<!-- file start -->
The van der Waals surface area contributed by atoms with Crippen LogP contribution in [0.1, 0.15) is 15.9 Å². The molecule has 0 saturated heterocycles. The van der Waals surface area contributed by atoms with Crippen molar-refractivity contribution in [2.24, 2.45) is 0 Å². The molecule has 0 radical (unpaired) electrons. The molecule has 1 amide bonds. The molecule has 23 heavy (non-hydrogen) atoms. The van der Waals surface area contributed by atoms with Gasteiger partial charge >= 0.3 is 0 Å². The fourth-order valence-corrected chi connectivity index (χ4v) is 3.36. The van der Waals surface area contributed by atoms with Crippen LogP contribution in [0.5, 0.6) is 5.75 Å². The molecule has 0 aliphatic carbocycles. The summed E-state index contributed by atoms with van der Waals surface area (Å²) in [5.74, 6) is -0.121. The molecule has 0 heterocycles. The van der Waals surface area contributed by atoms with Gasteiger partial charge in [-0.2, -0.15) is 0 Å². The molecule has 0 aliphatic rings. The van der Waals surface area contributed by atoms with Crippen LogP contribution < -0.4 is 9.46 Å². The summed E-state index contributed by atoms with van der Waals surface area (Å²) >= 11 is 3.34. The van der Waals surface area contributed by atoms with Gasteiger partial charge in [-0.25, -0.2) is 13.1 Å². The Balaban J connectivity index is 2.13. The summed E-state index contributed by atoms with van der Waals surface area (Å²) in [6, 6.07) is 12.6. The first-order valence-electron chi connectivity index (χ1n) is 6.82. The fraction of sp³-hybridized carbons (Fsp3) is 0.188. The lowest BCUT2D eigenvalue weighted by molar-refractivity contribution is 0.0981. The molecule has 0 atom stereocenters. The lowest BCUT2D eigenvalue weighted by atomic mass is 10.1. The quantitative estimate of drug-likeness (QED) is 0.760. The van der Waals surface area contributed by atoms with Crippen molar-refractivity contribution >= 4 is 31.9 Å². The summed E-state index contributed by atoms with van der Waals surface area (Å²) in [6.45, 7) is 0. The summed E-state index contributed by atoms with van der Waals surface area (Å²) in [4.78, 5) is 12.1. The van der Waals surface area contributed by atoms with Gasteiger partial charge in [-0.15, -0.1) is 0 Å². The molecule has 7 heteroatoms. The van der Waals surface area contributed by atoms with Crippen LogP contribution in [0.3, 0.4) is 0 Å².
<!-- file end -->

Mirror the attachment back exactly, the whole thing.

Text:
The van der Waals surface area contributed by atoms with Crippen LogP contribution in [0.1, 0.15) is 15.9 Å². The molecule has 0 saturated heterocycles. The van der Waals surface area contributed by atoms with Crippen molar-refractivity contribution in [2.24, 2.45) is 0 Å². The molecule has 0 radical (unpaired) electrons. The molecule has 1 amide bonds. The molecule has 23 heavy (non-hydrogen) atoms. The van der Waals surface area contributed by atoms with Gasteiger partial charge >= 0.3 is 0 Å². The fourth-order valence-corrected chi connectivity index (χ4v) is 3.36. The van der Waals surface area contributed by atoms with Crippen LogP contribution in [0.5, 0.6) is 5.75 Å². The molecule has 0 aliphatic carbocycles. The summed E-state index contributed by atoms with van der Waals surface area (Å²) in [5.74, 6) is -0.121. The molecule has 0 heterocycles. The van der Waals surface area contributed by atoms with Gasteiger partial charge in [-0.2, -0.15) is 0 Å². The molecule has 0 aliphatic rings. The van der Waals surface area contributed by atoms with Crippen LogP contribution < -0.4 is 9.46 Å². The summed E-state index contributed by atoms with van der Waals surface area (Å²) >= 11 is 3.34. The van der Waals surface area contributed by atoms with Gasteiger partial charge in [-0.25, -0.2) is 13.1 Å². The Balaban J connectivity index is 2.13. The summed E-state index contributed by atoms with van der Waals surface area (Å²) in [6, 6.07) is 12.6. The first-order valence-electron chi connectivity index (χ1n) is 6.82. The fraction of sp³-hybridized carbons (Fsp3) is 0.188. The lowest BCUT2D eigenvalue weighted by molar-refractivity contribution is 0.0981. The molecule has 0 atom stereocenters. The lowest BCUT2D eigenvalue weighted by atomic mass is 10.1. The quantitative estimate of drug-likeness (QED) is 0.760. The van der Waals surface area contributed by atoms with Crippen molar-refractivity contribution >= 4 is 31.9 Å². The summed E-state index contributed by atoms with van der Waals surface area (Å²) in [6.45, 7) is 0. The summed E-state index contributed by atoms with van der Waals surface area (Å²) in [4.78, 5) is 12.1. The van der Waals surface area contributed by atoms with Gasteiger partial charge in [-0.15, -0.1) is 0 Å². The molecule has 7 heteroatoms. The van der Waals surface area contributed by atoms with Crippen LogP contribution in [0.3, 0.4) is 0 Å².